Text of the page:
The brain works somewhat like both a computer and a chemical factory. Brain cells produce electrical signals and send them from cell to cell along pathways called circuits. As in a computer, these circuits receive, process, store, and retrieve information. Unlike a computer, however, the brain creates its electrical signals by chemical means. The proper functioning of the brain depends on many complicated chemical substances produced by brain cells. 

Scientists in various fields work together to study the structure, function, and chemical composition of the brain. This field of study, called neuroscience or neurobiology, is rapidly increasing our understanding of the brain. However, much still remains to be learned. Scientists do not yet know how the physical and chemical processes in the brain produce much of the brain's activity. 

This article deals chiefly with the human brain. The last section of the article discusses the brain in various kinds of animals. 


The parts of the brain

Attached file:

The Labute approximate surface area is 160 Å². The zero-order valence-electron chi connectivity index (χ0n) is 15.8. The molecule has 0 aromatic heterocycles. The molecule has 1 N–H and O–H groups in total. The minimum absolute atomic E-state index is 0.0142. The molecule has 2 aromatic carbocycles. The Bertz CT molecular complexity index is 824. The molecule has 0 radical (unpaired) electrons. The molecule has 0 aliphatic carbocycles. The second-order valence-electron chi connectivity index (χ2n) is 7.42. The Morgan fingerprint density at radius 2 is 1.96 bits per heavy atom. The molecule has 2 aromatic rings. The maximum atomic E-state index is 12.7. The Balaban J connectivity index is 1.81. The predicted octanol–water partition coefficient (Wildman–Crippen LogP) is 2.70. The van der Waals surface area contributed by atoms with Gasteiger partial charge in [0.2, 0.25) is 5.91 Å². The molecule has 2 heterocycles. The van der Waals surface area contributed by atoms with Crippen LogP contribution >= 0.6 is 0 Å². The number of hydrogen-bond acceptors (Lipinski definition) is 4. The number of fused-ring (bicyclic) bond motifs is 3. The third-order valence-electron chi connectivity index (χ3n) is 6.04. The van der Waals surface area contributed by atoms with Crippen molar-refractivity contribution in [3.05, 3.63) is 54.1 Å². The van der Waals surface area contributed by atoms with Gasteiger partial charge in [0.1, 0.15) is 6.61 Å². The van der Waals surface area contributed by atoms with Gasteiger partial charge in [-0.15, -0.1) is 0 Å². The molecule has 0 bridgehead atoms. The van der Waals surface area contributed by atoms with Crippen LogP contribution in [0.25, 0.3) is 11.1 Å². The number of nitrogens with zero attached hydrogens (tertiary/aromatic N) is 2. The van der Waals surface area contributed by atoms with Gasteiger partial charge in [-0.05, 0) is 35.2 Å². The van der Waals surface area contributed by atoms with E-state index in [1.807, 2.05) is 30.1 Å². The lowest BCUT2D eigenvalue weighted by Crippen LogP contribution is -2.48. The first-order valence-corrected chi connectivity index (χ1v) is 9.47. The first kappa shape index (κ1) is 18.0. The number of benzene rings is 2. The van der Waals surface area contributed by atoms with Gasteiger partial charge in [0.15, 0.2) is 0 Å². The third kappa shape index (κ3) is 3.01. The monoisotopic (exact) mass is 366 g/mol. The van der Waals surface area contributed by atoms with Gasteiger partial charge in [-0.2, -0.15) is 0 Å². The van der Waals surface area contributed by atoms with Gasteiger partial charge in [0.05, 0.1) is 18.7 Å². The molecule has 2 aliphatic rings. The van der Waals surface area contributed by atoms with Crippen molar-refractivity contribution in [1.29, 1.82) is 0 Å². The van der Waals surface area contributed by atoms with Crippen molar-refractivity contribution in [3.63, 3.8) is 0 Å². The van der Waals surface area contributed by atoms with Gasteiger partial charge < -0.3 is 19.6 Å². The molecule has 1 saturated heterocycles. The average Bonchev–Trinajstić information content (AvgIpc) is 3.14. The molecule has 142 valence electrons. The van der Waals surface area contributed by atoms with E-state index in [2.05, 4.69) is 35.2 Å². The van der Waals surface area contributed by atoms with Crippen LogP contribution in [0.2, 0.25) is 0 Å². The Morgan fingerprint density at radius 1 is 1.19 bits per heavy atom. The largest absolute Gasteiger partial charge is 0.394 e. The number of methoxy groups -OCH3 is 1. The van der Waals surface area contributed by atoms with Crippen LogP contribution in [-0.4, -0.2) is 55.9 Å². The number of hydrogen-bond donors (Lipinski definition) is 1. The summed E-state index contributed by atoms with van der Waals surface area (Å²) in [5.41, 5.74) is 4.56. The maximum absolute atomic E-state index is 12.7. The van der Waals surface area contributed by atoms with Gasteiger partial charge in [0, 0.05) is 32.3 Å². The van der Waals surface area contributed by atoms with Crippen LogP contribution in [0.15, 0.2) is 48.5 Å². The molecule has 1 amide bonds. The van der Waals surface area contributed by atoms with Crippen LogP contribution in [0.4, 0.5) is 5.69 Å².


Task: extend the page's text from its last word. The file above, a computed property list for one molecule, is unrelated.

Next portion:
The brain has three main divisions: (1) the cerebrum, (2) the cerebellum, and (3) the brain stem. Each part consists chiefly of nerve cells, called neurons, and supporting cells, called glia. 

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The cerebrum makes up about 85 per cent of the weight of the human brain. A large groove called the longitudinal fissure divides the cerebrum into halves called the left cerebral hemisphere and the right cerebral hemisphere. The hemispheres are connected by bundles of nerve fibres, the largest of which is the corpus callosum. 

Each hemisphere, in turn, is divided into four lobes (regions). Each lobe has the same name as the bone of the skull that lies above it. The lobes are: (1) the frontal lobe, at the front; (2) the temporal lobe, at the lower side; (3) the parietal lobe, in the middle; and (4) the occipital lobe, at the rear. Fissures in the cerebral cortex form the boundaries between the lobes. The two major fissures are the central fissure and the lateral fissure. 

A thin layer of nerve cell bodies called the cerebral cortex or cortex forms the outermost part of the cerebrum. Most of the cerebrum beneath the cortex consists of nerve cell fibres. Some of these fibres connect parts of the cortex. Others link the cortex with the cerebellum, brain stem, and spinal cord.